Guthy-Renker Agrees to $26 Million Settlement in WEN Class Action Lawsuit

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Guthy-Renker, the company that makes WEN by Chaz Dean Cleansing Conditioner, has agreed to settle a class action lawsuit alleging that the product causes hair loss, hair breakage, rash and balding for $26.25 million.

What’s the Problem?

August 16, 2016 – If the settlement is approved by a federal judge, it would repay $25 to anyone who’s purchased a bottle of WEN cleansing conditioner and up to $20,000 to people who suffered an adverse reaction after using the product, according to the New York Times.

Plaintiffs may be eligible to make claims to be reimbursed for treating side effects, as well as for injury awards. Guthy-Renker stands by the safety of its cleansing conditioner, citing studies the company says demonstrate that it does not cause hair loss, instead referring to the pending settlement as a “business decision.”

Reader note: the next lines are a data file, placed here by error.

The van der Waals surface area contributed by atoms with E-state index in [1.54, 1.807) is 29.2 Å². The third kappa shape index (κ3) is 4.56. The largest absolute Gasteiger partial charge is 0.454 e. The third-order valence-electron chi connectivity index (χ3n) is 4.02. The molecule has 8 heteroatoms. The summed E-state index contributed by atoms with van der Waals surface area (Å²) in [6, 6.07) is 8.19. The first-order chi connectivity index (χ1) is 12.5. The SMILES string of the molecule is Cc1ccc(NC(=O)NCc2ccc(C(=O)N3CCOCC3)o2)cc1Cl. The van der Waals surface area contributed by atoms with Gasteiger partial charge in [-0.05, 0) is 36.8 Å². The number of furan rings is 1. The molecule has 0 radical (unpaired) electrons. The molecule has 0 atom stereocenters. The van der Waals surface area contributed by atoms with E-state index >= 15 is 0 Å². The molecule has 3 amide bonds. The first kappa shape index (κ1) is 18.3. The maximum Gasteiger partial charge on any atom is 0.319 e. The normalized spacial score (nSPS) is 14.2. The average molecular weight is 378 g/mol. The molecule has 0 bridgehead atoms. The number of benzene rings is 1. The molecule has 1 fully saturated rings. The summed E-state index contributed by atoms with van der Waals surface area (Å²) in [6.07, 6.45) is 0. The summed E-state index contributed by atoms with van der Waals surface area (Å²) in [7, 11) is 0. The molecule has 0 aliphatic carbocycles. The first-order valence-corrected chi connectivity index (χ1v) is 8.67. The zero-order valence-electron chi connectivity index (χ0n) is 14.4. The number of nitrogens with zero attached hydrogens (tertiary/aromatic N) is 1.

On July 19, the U.S. Food and Drug Administration (FDA) warned that WEN could cause balding, hair loss, itching and rash, stating that it had received at least 127 adverse event reports associated with the products. Although the warning was unprecedented for a haircare line, the FDA does not have power to issue recalls of cosmetics the way it does with pharmaceuticals. Instead, the agency monitors complaints and decides whether to conduct an investigation. FDA can potentially take action if it determines that a product is mislabeled or contaminated.

Proposed legislation from Senators Dianne Feinstein (D-CA) and Susan Collins (R-ME) would require cosmetic manufacturers to notify the FDA of “serious adverse” reactions in real time, in addition to submitting an annual report of all “adverse events” and giving the agency power to recall products. The bill would collect fees to study the safety of cosmetics, and has been endorsed by major labels such as Estée Lauder, Johnson & Johnson, and Procter & Gamble. Guthy-Renker and other independent companies like Mary Kay support a different bill that would require notification of adverse events but not collect fees for safety studies or grant the FDA authority to issue recalls.

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